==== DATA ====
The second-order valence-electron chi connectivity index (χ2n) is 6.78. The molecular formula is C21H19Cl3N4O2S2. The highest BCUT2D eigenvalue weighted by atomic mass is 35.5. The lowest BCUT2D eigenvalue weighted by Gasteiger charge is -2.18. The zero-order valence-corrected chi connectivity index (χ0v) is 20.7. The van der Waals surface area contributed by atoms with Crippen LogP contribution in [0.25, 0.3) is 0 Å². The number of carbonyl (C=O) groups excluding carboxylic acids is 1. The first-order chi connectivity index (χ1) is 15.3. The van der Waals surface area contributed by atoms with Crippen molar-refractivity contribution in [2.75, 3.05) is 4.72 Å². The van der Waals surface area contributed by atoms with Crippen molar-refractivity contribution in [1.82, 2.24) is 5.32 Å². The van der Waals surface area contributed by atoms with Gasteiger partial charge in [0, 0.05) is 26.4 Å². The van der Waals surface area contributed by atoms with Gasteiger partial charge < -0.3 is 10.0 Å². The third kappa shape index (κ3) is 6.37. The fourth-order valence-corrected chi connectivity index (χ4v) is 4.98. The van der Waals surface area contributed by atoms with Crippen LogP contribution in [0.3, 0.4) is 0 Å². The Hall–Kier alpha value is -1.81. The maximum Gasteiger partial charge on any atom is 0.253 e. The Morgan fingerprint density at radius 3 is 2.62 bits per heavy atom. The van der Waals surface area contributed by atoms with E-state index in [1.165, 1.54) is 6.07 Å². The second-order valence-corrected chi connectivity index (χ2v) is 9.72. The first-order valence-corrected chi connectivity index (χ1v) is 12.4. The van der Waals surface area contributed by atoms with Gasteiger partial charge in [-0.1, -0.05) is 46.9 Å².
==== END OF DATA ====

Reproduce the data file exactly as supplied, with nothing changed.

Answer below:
The second-order valence-electron chi connectivity index (χ2n) is 6.78. The molecular formula is C21H19Cl3N4O2S2. The highest BCUT2D eigenvalue weighted by atomic mass is 35.5. The lowest BCUT2D eigenvalue weighted by Gasteiger charge is -2.18. The zero-order valence-corrected chi connectivity index (χ0v) is 20.7. The van der Waals surface area contributed by atoms with Crippen LogP contribution in [0.25, 0.3) is 0 Å². The number of carbonyl (C=O) groups excluding carboxylic acids is 1. The first-order chi connectivity index (χ1) is 15.3. The van der Waals surface area contributed by atoms with Crippen molar-refractivity contribution in [2.75, 3.05) is 4.72 Å². The van der Waals surface area contributed by atoms with Crippen molar-refractivity contribution in [1.82, 2.24) is 5.32 Å². The van der Waals surface area contributed by atoms with Gasteiger partial charge in [0, 0.05) is 26.4 Å². The van der Waals surface area contributed by atoms with Gasteiger partial charge < -0.3 is 10.0 Å². The third kappa shape index (κ3) is 6.37. The fourth-order valence-corrected chi connectivity index (χ4v) is 4.98. The van der Waals surface area contributed by atoms with Crippen LogP contribution in [0.3, 0.4) is 0 Å². The Hall–Kier alpha value is -1.81. The maximum Gasteiger partial charge on any atom is 0.253 e. The Morgan fingerprint density at radius 3 is 2.62 bits per heavy atom. The van der Waals surface area contributed by atoms with E-state index in [1.165, 1.54) is 6.07 Å². The second-order valence-corrected chi connectivity index (χ2v) is 9.72. The first-order valence-corrected chi connectivity index (χ1v) is 12.4. The van der Waals surface area contributed by atoms with Gasteiger partial charge in [-0.1, -0.05) is 46.9 Å².